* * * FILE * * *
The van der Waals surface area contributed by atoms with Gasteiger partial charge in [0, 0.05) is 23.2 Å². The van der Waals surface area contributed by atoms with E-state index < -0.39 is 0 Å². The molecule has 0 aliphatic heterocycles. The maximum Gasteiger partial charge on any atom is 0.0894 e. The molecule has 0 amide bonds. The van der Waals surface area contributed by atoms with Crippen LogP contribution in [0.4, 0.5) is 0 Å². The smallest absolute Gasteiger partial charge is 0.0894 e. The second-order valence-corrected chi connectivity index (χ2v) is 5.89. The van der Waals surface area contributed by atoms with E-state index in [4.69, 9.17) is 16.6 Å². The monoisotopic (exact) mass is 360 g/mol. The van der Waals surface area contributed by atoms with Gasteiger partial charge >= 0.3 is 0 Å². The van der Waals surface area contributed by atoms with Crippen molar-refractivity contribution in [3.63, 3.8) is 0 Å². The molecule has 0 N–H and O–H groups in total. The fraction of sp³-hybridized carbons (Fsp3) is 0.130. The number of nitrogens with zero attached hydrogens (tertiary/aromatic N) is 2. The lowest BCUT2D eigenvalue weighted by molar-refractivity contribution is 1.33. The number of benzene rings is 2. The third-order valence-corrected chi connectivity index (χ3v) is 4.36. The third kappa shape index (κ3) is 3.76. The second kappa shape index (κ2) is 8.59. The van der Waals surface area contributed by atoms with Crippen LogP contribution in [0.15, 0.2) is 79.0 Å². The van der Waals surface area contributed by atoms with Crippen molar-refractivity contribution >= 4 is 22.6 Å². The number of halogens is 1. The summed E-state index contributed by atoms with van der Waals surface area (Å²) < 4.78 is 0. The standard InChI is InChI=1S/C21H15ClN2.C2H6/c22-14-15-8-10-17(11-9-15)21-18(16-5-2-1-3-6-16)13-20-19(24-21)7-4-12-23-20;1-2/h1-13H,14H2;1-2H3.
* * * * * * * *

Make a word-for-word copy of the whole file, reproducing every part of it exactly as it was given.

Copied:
The van der Waals surface area contributed by atoms with Gasteiger partial charge in [0, 0.05) is 23.2 Å². The van der Waals surface area contributed by atoms with E-state index < -0.39 is 0 Å². The molecule has 0 aliphatic heterocycles. The maximum Gasteiger partial charge on any atom is 0.0894 e. The molecule has 0 amide bonds. The van der Waals surface area contributed by atoms with Crippen LogP contribution in [0.4, 0.5) is 0 Å². The smallest absolute Gasteiger partial charge is 0.0894 e. The second-order valence-corrected chi connectivity index (χ2v) is 5.89. The van der Waals surface area contributed by atoms with E-state index in [4.69, 9.17) is 16.6 Å². The monoisotopic (exact) mass is 360 g/mol. The van der Waals surface area contributed by atoms with Gasteiger partial charge >= 0.3 is 0 Å². The van der Waals surface area contributed by atoms with Crippen molar-refractivity contribution in [3.63, 3.8) is 0 Å². The molecule has 0 N–H and O–H groups in total. The fraction of sp³-hybridized carbons (Fsp3) is 0.130. The number of nitrogens with zero attached hydrogens (tertiary/aromatic N) is 2. The lowest BCUT2D eigenvalue weighted by molar-refractivity contribution is 1.33. The number of benzene rings is 2. The third-order valence-corrected chi connectivity index (χ3v) is 4.36. The third kappa shape index (κ3) is 3.76. The second kappa shape index (κ2) is 8.59. The van der Waals surface area contributed by atoms with Crippen LogP contribution in [0.15, 0.2) is 79.0 Å². The van der Waals surface area contributed by atoms with Crippen molar-refractivity contribution >= 4 is 22.6 Å². The number of halogens is 1. The summed E-state index contributed by atoms with van der Waals surface area (Å²) < 4.78 is 0. The standard InChI is InChI=1S/C21H15ClN2.C2H6/c22-14-15-8-10-17(11-9-15)21-18(16-5-2-1-3-6-16)13-20-19(24-21)7-4-12-23-20;1-2/h1-13H,14H2;1-2H3.